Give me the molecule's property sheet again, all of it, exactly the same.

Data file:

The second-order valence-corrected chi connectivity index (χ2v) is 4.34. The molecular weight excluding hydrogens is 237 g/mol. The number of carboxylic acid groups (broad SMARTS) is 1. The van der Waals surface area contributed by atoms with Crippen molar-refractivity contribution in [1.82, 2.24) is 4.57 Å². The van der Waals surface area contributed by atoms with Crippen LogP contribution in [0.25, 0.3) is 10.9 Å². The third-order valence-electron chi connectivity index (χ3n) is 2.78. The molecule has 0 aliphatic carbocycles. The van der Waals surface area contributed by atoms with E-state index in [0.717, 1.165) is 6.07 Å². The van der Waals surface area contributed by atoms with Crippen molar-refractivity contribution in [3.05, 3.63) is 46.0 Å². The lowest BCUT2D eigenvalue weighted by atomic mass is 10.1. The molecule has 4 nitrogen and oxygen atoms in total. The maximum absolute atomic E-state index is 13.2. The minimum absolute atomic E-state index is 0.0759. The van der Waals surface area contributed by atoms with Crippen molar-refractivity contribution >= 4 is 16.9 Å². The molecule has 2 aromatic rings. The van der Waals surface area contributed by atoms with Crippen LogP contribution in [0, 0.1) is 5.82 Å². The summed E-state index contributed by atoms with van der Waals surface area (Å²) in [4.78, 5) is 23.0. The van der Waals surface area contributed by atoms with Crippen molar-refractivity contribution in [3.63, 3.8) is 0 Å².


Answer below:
The second-order valence-corrected chi connectivity index (χ2v) is 4.34. The molecular weight excluding hydrogens is 237 g/mol. The number of carboxylic acid groups (broad SMARTS) is 1. The van der Waals surface area contributed by atoms with Crippen molar-refractivity contribution in [1.82, 2.24) is 4.57 Å². The van der Waals surface area contributed by atoms with Crippen LogP contribution in [0.25, 0.3) is 10.9 Å². The third-order valence-electron chi connectivity index (χ3n) is 2.78. The molecule has 0 aliphatic carbocycles. The van der Waals surface area contributed by atoms with E-state index in [0.717, 1.165) is 6.07 Å². The van der Waals surface area contributed by atoms with Crippen molar-refractivity contribution in [3.05, 3.63) is 46.0 Å². The lowest BCUT2D eigenvalue weighted by atomic mass is 10.1. The molecule has 4 nitrogen and oxygen atoms in total. The maximum absolute atomic E-state index is 13.2. The minimum absolute atomic E-state index is 0.0759. The van der Waals surface area contributed by atoms with Crippen molar-refractivity contribution >= 4 is 16.9 Å². The molecule has 2 aromatic rings. The van der Waals surface area contributed by atoms with Crippen LogP contribution in [0, 0.1) is 5.82 Å². The summed E-state index contributed by atoms with van der Waals surface area (Å²) in [4.78, 5) is 23.0. The van der Waals surface area contributed by atoms with Crippen molar-refractivity contribution in [3.63, 3.8) is 0 Å².